Direct costs include all direct costs related to contract performance and, in the case of PharmaNet, all payroll related costs. Selling, general and administrative costs are charged to expense as they are incurred. Changes in job performance and estimated profitability may result in revisions to costs and income and are recognized in the period in which the revisions are determined. Due to the inherent uncertainties in estimating costs, it is possible that the estimates used will change in the near term and that the change could be material. The uncertainties which can affect our estimates include changes in scope of contracts and unforeseen costs which cannot be billed to the client such as increased costs associated with recruiting special populations for studies. In the past, our estimates of these uncertainties have not materially affected our revenue or cost recognition, and we do not anticipate making material changes to our method of estimating costs in the future. As described in the overview above, included in revenue and direct costs are pass through costs for which we are reimbursed by our clients. Because these amounts became material due to our acquisition of PharmaNet, we now comply with EITF 01-14 and provide a separate line item for reimbursed out-of-pockets under revenue and a separate line item for reimbursable out-of-pocket expenses under direct costs.
Included in accounts receivable are unbilled amounts, which represent revenue recognized in excess of amounts billed.
Collectibility of Accounts Receivable. Our allowance for doubtful accounts and allowance for contract changes is based on managements estimates of the creditworthiness of our clients, analysis of subsequent changes in contracts, analysis of delinquent accounts, the payment histories of the accounts and managements judgment with respect to current economic conditions. Management believes the allowances are sufficient to respond to normal business conditions. Management reviews our accounts receivable aging on a regular basis for past due accounts. Any uncollectible amounts are written off against the allowance. Management maintains an allowance for doubtful accounts based on historic collectibility and specific identification of potential problem accounts. Should business conditions deteriorate or any major client default on its obligations to us, this allowance may need to be significantly increased, which would have a negative impact upon our operations.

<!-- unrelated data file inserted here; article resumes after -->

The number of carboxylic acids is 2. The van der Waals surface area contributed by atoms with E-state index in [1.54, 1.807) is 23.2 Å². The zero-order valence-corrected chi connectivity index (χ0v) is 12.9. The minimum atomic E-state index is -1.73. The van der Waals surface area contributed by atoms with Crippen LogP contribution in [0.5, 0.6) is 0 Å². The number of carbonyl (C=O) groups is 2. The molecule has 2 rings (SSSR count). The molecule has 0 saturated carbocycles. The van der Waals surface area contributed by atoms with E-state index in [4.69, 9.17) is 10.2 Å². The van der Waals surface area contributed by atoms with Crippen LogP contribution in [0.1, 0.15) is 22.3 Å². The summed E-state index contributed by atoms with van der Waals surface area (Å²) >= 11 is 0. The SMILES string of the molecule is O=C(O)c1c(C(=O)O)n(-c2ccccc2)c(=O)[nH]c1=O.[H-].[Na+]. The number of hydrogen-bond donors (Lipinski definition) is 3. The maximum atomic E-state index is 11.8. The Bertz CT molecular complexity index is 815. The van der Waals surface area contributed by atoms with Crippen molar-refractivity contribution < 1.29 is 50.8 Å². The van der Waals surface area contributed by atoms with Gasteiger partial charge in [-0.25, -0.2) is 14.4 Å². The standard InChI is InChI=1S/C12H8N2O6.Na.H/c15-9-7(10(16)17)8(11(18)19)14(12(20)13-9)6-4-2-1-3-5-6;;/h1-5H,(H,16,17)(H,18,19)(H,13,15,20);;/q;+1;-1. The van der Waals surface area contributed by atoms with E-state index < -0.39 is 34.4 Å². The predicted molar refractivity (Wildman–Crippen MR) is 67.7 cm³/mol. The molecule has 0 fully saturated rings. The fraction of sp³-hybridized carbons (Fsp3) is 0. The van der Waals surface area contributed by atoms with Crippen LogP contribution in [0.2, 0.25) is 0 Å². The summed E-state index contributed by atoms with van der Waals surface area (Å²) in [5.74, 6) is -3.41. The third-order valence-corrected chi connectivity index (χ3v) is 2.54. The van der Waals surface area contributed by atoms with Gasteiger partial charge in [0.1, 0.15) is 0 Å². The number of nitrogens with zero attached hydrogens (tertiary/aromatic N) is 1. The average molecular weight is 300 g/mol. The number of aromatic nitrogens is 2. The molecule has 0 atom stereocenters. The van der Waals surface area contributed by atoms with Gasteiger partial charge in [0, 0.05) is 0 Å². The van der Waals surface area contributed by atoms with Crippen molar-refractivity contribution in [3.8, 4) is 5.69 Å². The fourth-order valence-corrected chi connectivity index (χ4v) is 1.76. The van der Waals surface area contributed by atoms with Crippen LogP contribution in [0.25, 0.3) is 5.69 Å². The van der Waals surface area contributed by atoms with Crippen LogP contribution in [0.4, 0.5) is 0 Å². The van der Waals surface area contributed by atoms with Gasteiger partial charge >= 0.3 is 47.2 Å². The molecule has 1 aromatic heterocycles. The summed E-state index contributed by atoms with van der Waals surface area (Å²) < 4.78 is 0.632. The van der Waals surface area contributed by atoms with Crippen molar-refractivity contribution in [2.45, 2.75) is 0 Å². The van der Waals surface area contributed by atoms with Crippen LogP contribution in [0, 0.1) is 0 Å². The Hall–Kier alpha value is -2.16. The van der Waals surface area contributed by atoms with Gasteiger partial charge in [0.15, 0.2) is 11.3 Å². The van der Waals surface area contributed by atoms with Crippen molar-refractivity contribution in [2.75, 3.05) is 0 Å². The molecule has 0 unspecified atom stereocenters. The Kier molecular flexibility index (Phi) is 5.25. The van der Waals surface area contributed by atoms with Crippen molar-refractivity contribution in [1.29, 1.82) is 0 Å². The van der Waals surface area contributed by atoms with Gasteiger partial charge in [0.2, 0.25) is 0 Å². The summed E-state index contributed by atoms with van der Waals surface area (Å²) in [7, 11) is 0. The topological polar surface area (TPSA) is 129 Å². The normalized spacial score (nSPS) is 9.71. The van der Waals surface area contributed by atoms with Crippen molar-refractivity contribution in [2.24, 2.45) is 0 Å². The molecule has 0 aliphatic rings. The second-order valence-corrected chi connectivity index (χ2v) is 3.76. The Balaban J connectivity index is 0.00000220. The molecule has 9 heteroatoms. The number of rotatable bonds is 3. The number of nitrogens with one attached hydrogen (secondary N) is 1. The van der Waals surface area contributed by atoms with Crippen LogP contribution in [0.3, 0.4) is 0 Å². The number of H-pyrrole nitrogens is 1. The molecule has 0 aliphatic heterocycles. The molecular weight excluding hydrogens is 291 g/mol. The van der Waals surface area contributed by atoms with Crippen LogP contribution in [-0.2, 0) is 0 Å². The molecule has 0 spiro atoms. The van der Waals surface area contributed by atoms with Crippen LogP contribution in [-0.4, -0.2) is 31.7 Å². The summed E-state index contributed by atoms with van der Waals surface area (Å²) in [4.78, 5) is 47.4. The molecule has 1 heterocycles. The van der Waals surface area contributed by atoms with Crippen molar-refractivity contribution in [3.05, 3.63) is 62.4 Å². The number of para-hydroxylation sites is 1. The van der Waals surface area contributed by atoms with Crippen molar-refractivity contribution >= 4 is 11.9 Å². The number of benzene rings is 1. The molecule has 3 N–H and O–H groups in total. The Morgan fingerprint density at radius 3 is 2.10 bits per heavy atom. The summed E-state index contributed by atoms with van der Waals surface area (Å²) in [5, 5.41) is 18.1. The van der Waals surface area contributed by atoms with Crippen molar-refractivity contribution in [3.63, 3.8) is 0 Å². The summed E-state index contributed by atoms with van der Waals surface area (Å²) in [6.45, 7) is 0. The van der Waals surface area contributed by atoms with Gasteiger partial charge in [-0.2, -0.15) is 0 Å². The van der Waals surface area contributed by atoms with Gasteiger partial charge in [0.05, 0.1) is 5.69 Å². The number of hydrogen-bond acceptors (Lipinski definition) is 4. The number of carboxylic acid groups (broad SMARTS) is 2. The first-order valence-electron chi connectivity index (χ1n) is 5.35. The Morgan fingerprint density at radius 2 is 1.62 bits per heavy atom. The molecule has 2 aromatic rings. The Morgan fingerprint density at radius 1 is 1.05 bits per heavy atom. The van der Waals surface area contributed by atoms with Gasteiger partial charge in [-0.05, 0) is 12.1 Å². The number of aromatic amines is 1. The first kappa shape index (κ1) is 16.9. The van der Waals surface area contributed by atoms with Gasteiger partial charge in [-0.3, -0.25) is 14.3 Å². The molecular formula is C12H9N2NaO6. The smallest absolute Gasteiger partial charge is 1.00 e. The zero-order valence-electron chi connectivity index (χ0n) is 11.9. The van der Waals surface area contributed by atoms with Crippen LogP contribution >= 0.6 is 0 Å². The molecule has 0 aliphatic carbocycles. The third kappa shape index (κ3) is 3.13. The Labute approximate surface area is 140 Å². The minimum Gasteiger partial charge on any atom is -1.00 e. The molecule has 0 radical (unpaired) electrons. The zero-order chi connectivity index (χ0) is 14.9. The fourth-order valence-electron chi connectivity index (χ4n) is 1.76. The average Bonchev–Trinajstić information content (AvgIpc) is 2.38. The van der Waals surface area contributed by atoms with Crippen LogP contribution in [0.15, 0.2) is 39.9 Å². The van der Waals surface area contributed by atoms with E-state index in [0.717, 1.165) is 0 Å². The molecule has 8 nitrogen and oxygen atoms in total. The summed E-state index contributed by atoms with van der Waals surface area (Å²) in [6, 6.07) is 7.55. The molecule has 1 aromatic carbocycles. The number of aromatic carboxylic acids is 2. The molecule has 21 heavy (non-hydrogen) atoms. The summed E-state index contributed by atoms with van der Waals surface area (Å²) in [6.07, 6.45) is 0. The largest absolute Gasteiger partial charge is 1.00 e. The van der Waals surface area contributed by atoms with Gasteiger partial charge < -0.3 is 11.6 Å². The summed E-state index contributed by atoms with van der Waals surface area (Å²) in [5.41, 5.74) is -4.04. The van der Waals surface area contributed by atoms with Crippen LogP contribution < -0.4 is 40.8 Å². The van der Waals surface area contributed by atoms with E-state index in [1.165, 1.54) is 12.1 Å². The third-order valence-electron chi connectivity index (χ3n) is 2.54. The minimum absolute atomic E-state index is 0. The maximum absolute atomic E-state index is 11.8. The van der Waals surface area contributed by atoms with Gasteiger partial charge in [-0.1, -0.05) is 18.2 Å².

The allowance for changes in contracts is an estimate established through reductions to revenue while the allowance for doubtful accounts is an estimate established through charges to selling, general and administrative expenses.
We have not made any material adjustments as a result of non-payment of accounts receivable.